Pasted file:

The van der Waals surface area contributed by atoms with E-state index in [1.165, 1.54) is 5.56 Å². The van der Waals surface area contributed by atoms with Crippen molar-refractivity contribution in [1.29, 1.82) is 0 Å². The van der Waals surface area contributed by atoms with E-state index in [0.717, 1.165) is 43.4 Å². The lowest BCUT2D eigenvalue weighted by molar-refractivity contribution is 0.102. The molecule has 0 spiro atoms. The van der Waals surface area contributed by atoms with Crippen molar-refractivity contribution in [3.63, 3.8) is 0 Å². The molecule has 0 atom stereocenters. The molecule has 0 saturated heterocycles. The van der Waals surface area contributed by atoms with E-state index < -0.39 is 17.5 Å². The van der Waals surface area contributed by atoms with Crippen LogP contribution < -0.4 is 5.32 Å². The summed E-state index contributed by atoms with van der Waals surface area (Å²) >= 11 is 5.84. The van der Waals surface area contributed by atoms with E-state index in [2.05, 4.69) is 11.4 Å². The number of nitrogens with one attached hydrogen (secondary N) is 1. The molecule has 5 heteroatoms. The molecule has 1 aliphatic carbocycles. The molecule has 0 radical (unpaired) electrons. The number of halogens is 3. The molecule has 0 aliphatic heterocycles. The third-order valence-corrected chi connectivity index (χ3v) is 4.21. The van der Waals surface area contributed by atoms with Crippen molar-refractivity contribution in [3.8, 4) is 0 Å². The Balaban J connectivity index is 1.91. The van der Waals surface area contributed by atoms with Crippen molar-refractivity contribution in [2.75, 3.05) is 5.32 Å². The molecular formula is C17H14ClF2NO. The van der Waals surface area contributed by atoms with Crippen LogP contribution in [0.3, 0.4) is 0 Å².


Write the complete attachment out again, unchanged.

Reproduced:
The van der Waals surface area contributed by atoms with E-state index in [1.165, 1.54) is 5.56 Å². The van der Waals surface area contributed by atoms with Crippen molar-refractivity contribution in [1.29, 1.82) is 0 Å². The van der Waals surface area contributed by atoms with E-state index in [0.717, 1.165) is 43.4 Å². The lowest BCUT2D eigenvalue weighted by molar-refractivity contribution is 0.102. The molecule has 0 spiro atoms. The van der Waals surface area contributed by atoms with Crippen molar-refractivity contribution in [3.63, 3.8) is 0 Å². The molecule has 0 atom stereocenters. The molecule has 0 saturated heterocycles. The van der Waals surface area contributed by atoms with E-state index < -0.39 is 17.5 Å². The van der Waals surface area contributed by atoms with Crippen LogP contribution < -0.4 is 5.32 Å². The summed E-state index contributed by atoms with van der Waals surface area (Å²) >= 11 is 5.84. The van der Waals surface area contributed by atoms with E-state index in [2.05, 4.69) is 11.4 Å². The number of nitrogens with one attached hydrogen (secondary N) is 1. The molecule has 5 heteroatoms. The molecule has 1 aliphatic carbocycles. The molecule has 0 radical (unpaired) electrons. The number of halogens is 3. The molecule has 0 aliphatic heterocycles. The third-order valence-corrected chi connectivity index (χ3v) is 4.21. The van der Waals surface area contributed by atoms with Crippen molar-refractivity contribution in [3.8, 4) is 0 Å². The Balaban J connectivity index is 1.91. The van der Waals surface area contributed by atoms with Crippen molar-refractivity contribution in [2.75, 3.05) is 5.32 Å². The molecular formula is C17H14ClF2NO. The van der Waals surface area contributed by atoms with Crippen LogP contribution in [0.3, 0.4) is 0 Å².